Quaker Religious Thought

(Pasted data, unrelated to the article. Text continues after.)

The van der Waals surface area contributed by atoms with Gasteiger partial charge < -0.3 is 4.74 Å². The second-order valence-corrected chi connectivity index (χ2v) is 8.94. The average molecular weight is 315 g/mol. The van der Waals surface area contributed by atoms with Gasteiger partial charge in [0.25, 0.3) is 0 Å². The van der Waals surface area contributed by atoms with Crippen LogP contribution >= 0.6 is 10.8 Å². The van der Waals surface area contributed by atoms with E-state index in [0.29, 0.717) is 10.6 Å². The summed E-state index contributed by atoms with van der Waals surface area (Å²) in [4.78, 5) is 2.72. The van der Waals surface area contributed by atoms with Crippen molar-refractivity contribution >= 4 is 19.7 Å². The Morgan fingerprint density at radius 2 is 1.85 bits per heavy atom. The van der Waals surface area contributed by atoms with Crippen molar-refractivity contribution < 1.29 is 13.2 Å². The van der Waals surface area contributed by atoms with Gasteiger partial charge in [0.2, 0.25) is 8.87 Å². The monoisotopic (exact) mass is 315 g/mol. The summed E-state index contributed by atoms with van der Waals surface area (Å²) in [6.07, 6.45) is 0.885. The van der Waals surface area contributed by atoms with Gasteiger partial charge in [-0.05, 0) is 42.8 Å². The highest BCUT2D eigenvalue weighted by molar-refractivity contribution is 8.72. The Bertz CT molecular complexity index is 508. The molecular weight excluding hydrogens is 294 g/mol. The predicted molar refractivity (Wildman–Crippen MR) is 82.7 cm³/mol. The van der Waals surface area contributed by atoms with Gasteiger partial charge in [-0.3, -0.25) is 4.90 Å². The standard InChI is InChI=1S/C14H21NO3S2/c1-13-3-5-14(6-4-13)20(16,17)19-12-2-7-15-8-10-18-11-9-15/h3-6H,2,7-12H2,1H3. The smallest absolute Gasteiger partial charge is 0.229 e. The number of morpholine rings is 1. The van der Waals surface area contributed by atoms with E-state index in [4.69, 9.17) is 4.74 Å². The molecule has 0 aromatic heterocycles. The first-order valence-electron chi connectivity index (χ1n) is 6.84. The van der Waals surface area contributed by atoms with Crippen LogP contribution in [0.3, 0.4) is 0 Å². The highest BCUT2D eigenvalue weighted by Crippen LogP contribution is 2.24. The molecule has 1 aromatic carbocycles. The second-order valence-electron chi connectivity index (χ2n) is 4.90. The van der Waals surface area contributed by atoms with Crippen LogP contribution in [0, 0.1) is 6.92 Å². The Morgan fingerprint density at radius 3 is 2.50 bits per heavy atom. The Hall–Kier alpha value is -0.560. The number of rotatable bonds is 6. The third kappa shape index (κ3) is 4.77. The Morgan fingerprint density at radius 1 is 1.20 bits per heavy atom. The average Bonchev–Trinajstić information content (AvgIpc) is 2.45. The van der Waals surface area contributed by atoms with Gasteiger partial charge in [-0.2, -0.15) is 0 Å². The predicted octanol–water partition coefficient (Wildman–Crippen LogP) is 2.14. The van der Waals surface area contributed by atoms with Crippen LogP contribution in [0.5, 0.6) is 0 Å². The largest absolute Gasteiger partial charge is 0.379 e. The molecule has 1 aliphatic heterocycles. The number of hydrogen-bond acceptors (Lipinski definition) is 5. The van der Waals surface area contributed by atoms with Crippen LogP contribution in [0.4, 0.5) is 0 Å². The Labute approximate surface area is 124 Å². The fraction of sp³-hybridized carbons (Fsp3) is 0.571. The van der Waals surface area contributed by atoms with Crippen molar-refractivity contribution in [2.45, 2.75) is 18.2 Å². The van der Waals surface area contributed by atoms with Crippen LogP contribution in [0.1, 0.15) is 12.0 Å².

In 1917, the American Friends Service Committee was formed as a unified effort across the Anglo-American Friends world to respond to the ravages of the First World War. Rufus Jones was only one, amongst many, who devoted significant time and attention to that effort. Jones was the person selected as the Committee’s first Chairman, however, and remained its Honorary Chairman until his death in 1948.1 Jones’s prominent status amongst Friends internationally both as a writer and a weighty Friend influenced this choice. While his academic work likely played a role in building his “weight” amongst Friends, much of it was also driven by the reputation Jones gained as a spokesman for Friends. This was linked to his intentional project of re-unifying Friends, divided during the multiple schisms of the nineteenth century, with his theology of divine/human interdependence through the Inward Light.



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